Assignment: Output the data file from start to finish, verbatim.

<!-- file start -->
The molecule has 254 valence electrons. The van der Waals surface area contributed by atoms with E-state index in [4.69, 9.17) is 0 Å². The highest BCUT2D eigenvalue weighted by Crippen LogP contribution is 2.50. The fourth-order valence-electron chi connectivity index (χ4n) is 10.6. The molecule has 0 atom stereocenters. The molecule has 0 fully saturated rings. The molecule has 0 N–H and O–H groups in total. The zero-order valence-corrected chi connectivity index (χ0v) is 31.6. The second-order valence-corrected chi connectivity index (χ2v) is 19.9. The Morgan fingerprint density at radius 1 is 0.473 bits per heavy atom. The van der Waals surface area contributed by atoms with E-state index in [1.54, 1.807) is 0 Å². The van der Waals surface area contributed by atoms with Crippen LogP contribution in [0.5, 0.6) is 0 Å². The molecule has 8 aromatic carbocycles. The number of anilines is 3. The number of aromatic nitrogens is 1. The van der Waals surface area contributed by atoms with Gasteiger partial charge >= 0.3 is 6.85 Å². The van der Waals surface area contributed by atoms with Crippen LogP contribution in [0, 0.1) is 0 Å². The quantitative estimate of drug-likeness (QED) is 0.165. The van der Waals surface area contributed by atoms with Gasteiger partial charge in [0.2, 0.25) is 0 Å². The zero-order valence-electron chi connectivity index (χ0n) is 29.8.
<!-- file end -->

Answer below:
The molecule has 254 valence electrons. The van der Waals surface area contributed by atoms with E-state index in [4.69, 9.17) is 0 Å². The highest BCUT2D eigenvalue weighted by Crippen LogP contribution is 2.50. The fourth-order valence-electron chi connectivity index (χ4n) is 10.6. The molecule has 0 atom stereocenters. The molecule has 0 fully saturated rings. The molecule has 0 N–H and O–H groups in total. The zero-order valence-corrected chi connectivity index (χ0v) is 31.6. The second-order valence-corrected chi connectivity index (χ2v) is 19.9. The Morgan fingerprint density at radius 1 is 0.473 bits per heavy atom. The van der Waals surface area contributed by atoms with E-state index in [1.54, 1.807) is 0 Å². The van der Waals surface area contributed by atoms with Crippen LogP contribution in [0.5, 0.6) is 0 Å². The molecule has 8 aromatic carbocycles. The number of anilines is 3. The number of aromatic nitrogens is 1. The van der Waals surface area contributed by atoms with Gasteiger partial charge >= 0.3 is 6.85 Å². The van der Waals surface area contributed by atoms with Crippen LogP contribution in [0, 0.1) is 0 Å². The quantitative estimate of drug-likeness (QED) is 0.165. The van der Waals surface area contributed by atoms with Gasteiger partial charge in [0.2, 0.25) is 0 Å². The zero-order valence-electron chi connectivity index (χ0n) is 29.8.